23 June 2017

Conference on Regional Sea Level Changes and Coastal Impacts in New York

Global conference on sea level co-organised by IMAU researcher Roderik van de Wal

The conference on Regional Sea Level Changes and Coastal Impacts will take place in New York from 10 to 14 July. Roderik van de Wal, Associate Professor at the Institute for Marine and Atmospheric Research Utrecht (IMAU) is one of the organisers. The conference will deal with interactions between rising temperatures, associated rising sea level, coastal impacts and adaptation scenarios.

New research into the complex interactions of climate change and sea level rise that will address challenges in describing and predicting regional coastal sea level changes, will be evaluated at the international scientific gathering at Columbia University. The conference aims for close interaction with relevant coastal stakeholders to make sure that the results effectively support impact and adaptation efforts and a wider coastal zone development and management.

“A major outcome from the conference will be an evaluation of the current state of sea level science, an outline of future research requirements for improving our understanding of sea level rise and variability and a description of the observational requirements,” said Robert Nicholls (Southampton University), Detlef Stammer (Hamburg University) and Roderik van de Wal (Utrecht University), co-chairs of the conference.

The more we disrupt our climate, the more we risk severe, pervasive and irreversible impacts

Scientific issues

The Sea Level 2017 Conference aims to identify the key factors contributing to past, present and future regional sea level rise and variability, and to focus on reducing the uncertainties of these factors. Additional goals are to identify stakeholder needs for sea-level information for coastal planning and management purposes and to define the requirements for new and augmented research, technical development and observations consistent with the above.

Specific scientific issues to be addressed will include the effects of a warming ocean and melting ice sheets on future regional sea level change, the respective contributions to coastal sea level increase, and the impact of sea level rise on the coastal environment and coastal communities. Thereby the conference will provide agenda-setting information on expected and high-end coastal sea level change required by coastal communities for adaptation and planning purposes.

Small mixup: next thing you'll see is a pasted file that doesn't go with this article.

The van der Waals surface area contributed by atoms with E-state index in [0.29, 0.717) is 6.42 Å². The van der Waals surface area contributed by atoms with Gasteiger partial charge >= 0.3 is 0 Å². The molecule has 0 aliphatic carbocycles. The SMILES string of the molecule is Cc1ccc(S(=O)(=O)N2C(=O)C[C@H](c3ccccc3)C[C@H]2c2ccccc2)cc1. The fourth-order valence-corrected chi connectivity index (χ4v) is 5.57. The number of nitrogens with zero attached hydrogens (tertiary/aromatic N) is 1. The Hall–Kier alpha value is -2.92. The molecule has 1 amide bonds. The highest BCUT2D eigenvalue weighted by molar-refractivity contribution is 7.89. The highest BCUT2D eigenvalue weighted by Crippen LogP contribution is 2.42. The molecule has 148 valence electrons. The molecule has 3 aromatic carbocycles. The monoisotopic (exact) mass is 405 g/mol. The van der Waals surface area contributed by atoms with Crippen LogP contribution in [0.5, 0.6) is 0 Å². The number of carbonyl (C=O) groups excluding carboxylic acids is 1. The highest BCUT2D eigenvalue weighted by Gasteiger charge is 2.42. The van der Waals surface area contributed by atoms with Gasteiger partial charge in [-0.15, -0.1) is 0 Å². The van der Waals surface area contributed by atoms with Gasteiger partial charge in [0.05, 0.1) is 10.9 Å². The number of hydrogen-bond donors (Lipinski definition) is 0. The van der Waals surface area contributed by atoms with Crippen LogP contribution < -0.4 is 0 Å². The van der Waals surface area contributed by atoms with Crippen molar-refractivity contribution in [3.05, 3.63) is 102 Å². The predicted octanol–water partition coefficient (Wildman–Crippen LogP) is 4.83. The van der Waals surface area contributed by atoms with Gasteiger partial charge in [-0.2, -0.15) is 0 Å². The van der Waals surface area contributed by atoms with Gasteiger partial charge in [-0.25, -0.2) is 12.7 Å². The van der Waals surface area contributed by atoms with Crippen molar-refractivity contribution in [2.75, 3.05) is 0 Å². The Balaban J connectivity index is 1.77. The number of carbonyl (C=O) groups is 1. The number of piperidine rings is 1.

Global warming

“Since the mid-20th century sea level has been rising as a consequence of global warming caused mainly by human emissions of heat-trapping greenhouse gases. The more we disrupt our climate, the more we risk severe, pervasive and irreversible impacts, in particular linked to heat waves, water availability, and sea level rise,” says Guy Brasseur, chair of WCRP’s joint scientific steering committee.

Scientists and public

The conference will bring together more than 300 scientists from around the world. It is organized by the World Climate Research Programme’s (WCRP) Core Project on Climate and Ocean – CLIVAR and by the Intergovernmental Oceanographic Commission (IOC) of the United Nations Educational, Scientific and Cultural Organization (UNESCO). On Wednesday evening a public event will give citizens from New York and around the world the opportunity to get answers to their questions about climate and sea level changes.